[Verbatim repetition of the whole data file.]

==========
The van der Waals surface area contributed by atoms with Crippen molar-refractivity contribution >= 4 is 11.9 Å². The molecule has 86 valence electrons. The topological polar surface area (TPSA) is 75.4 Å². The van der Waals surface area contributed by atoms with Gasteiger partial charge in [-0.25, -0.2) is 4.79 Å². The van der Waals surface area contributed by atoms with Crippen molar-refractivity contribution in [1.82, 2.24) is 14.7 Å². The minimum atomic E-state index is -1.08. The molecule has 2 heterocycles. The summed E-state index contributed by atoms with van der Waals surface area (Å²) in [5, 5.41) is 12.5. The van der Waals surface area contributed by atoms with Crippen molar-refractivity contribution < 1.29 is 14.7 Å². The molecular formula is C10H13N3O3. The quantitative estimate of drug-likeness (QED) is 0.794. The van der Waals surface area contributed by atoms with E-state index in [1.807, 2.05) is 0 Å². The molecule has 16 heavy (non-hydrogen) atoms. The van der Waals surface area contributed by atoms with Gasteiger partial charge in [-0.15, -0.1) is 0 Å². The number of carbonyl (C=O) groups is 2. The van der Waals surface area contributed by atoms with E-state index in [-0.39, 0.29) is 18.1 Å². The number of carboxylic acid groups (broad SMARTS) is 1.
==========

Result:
The van der Waals surface area contributed by atoms with Crippen molar-refractivity contribution >= 4 is 11.9 Å². The molecule has 86 valence electrons. The topological polar surface area (TPSA) is 75.4 Å². The van der Waals surface area contributed by atoms with Gasteiger partial charge in [-0.25, -0.2) is 4.79 Å². The van der Waals surface area contributed by atoms with Crippen molar-refractivity contribution in [1.82, 2.24) is 14.7 Å². The minimum atomic E-state index is -1.08. The molecule has 2 heterocycles. The summed E-state index contributed by atoms with van der Waals surface area (Å²) in [5, 5.41) is 12.5. The van der Waals surface area contributed by atoms with Crippen molar-refractivity contribution < 1.29 is 14.7 Å². The molecular formula is C10H13N3O3. The quantitative estimate of drug-likeness (QED) is 0.794. The van der Waals surface area contributed by atoms with E-state index in [1.807, 2.05) is 0 Å². The molecule has 16 heavy (non-hydrogen) atoms. The van der Waals surface area contributed by atoms with Gasteiger partial charge in [-0.15, -0.1) is 0 Å². The number of carbonyl (C=O) groups is 2. The van der Waals surface area contributed by atoms with E-state index in [-0.39, 0.29) is 18.1 Å². The number of carboxylic acid groups (broad SMARTS) is 1.